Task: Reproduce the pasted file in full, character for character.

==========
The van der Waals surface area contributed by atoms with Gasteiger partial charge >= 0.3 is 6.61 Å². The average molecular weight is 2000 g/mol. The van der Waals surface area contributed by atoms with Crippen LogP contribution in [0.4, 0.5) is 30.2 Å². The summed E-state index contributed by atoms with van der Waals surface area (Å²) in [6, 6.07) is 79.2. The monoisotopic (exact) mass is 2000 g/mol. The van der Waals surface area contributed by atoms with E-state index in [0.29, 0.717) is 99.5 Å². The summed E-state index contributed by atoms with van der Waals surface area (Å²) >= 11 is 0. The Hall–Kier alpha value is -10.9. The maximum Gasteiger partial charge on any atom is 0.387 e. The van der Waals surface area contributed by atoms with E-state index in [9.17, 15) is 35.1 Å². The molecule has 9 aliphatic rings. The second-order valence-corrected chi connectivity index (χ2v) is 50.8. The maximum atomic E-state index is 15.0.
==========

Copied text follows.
The van der Waals surface area contributed by atoms with Gasteiger partial charge >= 0.3 is 6.61 Å². The average molecular weight is 2000 g/mol. The van der Waals surface area contributed by atoms with Crippen LogP contribution in [0.4, 0.5) is 30.2 Å². The summed E-state index contributed by atoms with van der Waals surface area (Å²) in [6, 6.07) is 79.2. The monoisotopic (exact) mass is 2000 g/mol. The van der Waals surface area contributed by atoms with E-state index in [0.29, 0.717) is 99.5 Å². The summed E-state index contributed by atoms with van der Waals surface area (Å²) >= 11 is 0. The Hall–Kier alpha value is -10.9. The maximum Gasteiger partial charge on any atom is 0.387 e. The van der Waals surface area contributed by atoms with E-state index in [9.17, 15) is 35.1 Å². The molecule has 9 aliphatic rings. The second-order valence-corrected chi connectivity index (χ2v) is 50.8. The maximum atomic E-state index is 15.0.